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On a recent Sunday in north St. Louis' DeSoto Park, several hundred onlookers are gathered around two rocky soccer fields. On this sun-kissed afternoon they've come to see a group of weekend warriors do battle in the city's most hard-core amateur soccer league: La Liga Latino Americana de Fútbol.
Brian Bourgschulte, a forward for Real Mardel, a squad mostly composed of Saint Louis University alumni and native St. Louisans, has just scored to put his team up 2-0 over Dinamo, a predominantly Hispanic team. After his goal, the brawny Bourgschulte fights for control of the ball with a rail-thin Dinamo player who sports a ponytail.
As he blocks out his opponent, the frustrated foe responds with a kick that deliberately misses the real target — the ball — and lands squarely on Bourgschulte's groin. He crumples in agony, though a split second later he's up, throwing a wild haymaker that gets him ejected, all of which prompts both benches to berate the referee — the Mardel team in English, Dinamo in Spanish.
From the sidelines, Bourgie, as he's known to teammates, pauses amid the jumble of multilingual cursing to discuss the afternoon's roguish play that led to his testicular troubles. "This was only the second red card I've gotten in this league, and I've played 500 games or so. But then again, I've never gotten kicked in the balls intentionally before."
Nearly two decades old, the league has grown from a weekend assemblage of 4 teams — all hailing from the same small town in southwestern Mexico — to 28 teams, with more than 1,000 players representing nearly every corner of the map: Nigeria, Kenya, Iraq, Brazil and Hungary among them. Virtually every country in Latin America fields at least one player, while two, El Salvador and Honduras, have their own teams.
"The more competitive the soccer game is, the more heated it gets. Plus people from Europe and Mexico, or South America, they take the soccer so serious," says the league's president, Alberto Gutierrez. "Generally speaking, they want to win no matter what."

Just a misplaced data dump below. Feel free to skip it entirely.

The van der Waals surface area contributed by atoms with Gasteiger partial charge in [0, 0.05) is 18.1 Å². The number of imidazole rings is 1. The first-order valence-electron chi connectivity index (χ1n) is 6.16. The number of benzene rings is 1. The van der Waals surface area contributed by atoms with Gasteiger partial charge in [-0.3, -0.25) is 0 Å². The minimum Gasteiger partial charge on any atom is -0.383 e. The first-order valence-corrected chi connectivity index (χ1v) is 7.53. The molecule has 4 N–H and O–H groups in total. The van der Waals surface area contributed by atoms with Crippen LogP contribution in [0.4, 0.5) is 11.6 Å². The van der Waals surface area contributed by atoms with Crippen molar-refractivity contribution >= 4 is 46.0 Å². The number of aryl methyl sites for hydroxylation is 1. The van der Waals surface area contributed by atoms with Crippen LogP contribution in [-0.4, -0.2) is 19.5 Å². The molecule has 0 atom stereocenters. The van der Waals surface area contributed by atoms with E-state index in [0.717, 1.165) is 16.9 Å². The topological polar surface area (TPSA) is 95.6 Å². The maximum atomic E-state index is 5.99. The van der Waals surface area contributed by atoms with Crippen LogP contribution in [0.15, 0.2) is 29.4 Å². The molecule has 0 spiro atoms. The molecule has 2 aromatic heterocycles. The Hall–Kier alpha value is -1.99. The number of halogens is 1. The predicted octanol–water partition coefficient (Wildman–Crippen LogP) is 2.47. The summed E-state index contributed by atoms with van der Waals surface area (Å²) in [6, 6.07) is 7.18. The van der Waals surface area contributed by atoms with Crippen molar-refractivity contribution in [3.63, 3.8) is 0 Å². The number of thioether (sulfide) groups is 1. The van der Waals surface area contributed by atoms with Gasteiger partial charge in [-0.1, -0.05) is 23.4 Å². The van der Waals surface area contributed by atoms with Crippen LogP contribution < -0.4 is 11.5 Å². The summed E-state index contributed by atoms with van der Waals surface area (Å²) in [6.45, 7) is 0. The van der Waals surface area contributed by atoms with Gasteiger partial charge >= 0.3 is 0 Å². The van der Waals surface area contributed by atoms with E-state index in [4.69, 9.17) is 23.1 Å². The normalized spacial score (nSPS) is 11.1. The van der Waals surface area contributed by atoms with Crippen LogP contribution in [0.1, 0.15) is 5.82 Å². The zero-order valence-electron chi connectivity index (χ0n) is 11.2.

The smell of Mexican food wafts across DeSoto Park, emanating from food vendors who, on soccer Sundays, throw up tents around the fields to cater to hungry players and their families.
With a propane-powered griddle for warming tortillas and a barbecue to grill large cuts of flank steak, one family cooks authentic asada tacos: They chop the meat into small pieces on a wooden block and sprinkle it with onions and cilantro. Others sell traditional Mexican street fare including bags of fresh fruit and chicharrones — crisp-fried pork skins.
A few blocks from the boarded-up buildings along Martin Luther King Boulevard, the soccer fields in this African-American neighborhood are surrounded by mixed-income public housing. Here, in the shadows of St. Stanislaus Kostka Church, is an unexpected place to find such a large congregation of the area's Hispanic population on a Sunday afternoon.
Though there's a diverse mix of players, virtually no African-Americans play in the league. Occasionally neighbors will gather on their porches across the street and half-heartedly pay attention to the action. It seems the only local to interact with the Hispanic crowd is a haggard man who rides his bicycle around and collects recyclable beer cans that have been discarded by spectators.
"It's like everybody knows they're coming on Sunday so everybody else stays out of the park," says April Ford-Griffin, the 5th Ward alderwoman who lives a few blocks from DeSoto. "I don't know what the divide is. It doesn't take a lot of equipment to play soccer, but even so, a lot of African-American children aren't exposed to soccer."
Depending on the popularity of the teams playing, crowds of several hundred people might encircle the fields, from the season's beginning in April to its October finale. Grizzled old Mexican men pace the sidelines, drinking cans of Busch beer and heckling the referees in Spanish. Money slyly changes hands in friendly wagers. Women line up in chairs to gossip and watch their children and husbands play.
"No girls on the field," Alberto Gutierrez intones in accented English. "The men don't feel comfortable playing against girls. One time a girl played for a couple games; she was good, she played in college, but the teams didn't want it."
It's a good atmosphere now," adds Gutierrez, whose broad smile reveals a gold-capped tooth. "It wasn't like that years ago. This used to be empty, ugly housing projects and the field used to be like a trash can. Little by little it's changing."
To the chagrin of many in the league, what hasn't changed is the poor quality of the playing fields. During halftime at one recent match, players were forced to excavate two chunks of concrete the size of dictionaries from midfield and carry them off the pitch.
"There's a sewer lid on that field," complains Carlos Gomez, coach of the team Real El Llano. "The only thing holding the league back is the fields."
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